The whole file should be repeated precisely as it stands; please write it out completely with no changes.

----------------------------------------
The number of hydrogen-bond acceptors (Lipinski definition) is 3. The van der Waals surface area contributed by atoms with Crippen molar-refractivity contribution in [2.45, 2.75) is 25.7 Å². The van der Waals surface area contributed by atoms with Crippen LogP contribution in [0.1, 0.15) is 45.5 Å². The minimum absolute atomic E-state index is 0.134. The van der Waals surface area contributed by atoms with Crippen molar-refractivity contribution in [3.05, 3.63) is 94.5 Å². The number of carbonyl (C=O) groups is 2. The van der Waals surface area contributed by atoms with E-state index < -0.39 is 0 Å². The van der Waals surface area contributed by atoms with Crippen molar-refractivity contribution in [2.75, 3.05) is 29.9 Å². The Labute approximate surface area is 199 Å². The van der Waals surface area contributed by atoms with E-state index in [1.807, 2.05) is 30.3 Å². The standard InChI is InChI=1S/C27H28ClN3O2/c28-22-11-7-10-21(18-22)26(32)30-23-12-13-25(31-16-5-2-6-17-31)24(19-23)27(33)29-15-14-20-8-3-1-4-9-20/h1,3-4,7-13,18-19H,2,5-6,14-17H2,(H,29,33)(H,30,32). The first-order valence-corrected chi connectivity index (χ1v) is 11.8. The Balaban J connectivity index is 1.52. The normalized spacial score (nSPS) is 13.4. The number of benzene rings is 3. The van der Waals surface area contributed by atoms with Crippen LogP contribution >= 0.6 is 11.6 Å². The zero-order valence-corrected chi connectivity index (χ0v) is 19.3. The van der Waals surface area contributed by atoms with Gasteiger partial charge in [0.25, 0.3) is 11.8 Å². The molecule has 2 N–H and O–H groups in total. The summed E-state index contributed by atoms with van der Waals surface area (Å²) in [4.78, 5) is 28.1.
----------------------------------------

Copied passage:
The number of hydrogen-bond acceptors (Lipinski definition) is 3. The van der Waals surface area contributed by atoms with Crippen molar-refractivity contribution in [2.45, 2.75) is 25.7 Å². The van der Waals surface area contributed by atoms with Crippen LogP contribution in [0.1, 0.15) is 45.5 Å². The minimum absolute atomic E-state index is 0.134. The van der Waals surface area contributed by atoms with Crippen molar-refractivity contribution in [3.05, 3.63) is 94.5 Å². The number of carbonyl (C=O) groups is 2. The van der Waals surface area contributed by atoms with E-state index < -0.39 is 0 Å². The van der Waals surface area contributed by atoms with Crippen molar-refractivity contribution in [2.75, 3.05) is 29.9 Å². The Labute approximate surface area is 199 Å². The van der Waals surface area contributed by atoms with E-state index in [1.807, 2.05) is 30.3 Å². The standard InChI is InChI=1S/C27H28ClN3O2/c28-22-11-7-10-21(18-22)26(32)30-23-12-13-25(31-16-5-2-6-17-31)24(19-23)27(33)29-15-14-20-8-3-1-4-9-20/h1,3-4,7-13,18-19H,2,5-6,14-17H2,(H,29,33)(H,30,32). The first-order valence-corrected chi connectivity index (χ1v) is 11.8. The Balaban J connectivity index is 1.52. The normalized spacial score (nSPS) is 13.4. The number of benzene rings is 3. The van der Waals surface area contributed by atoms with Crippen LogP contribution >= 0.6 is 11.6 Å². The zero-order valence-corrected chi connectivity index (χ0v) is 19.3. The van der Waals surface area contributed by atoms with Gasteiger partial charge in [0.25, 0.3) is 11.8 Å². The molecule has 2 N–H and O–H groups in total. The summed E-state index contributed by atoms with van der Waals surface area (Å²) in [4.78, 5) is 28.1.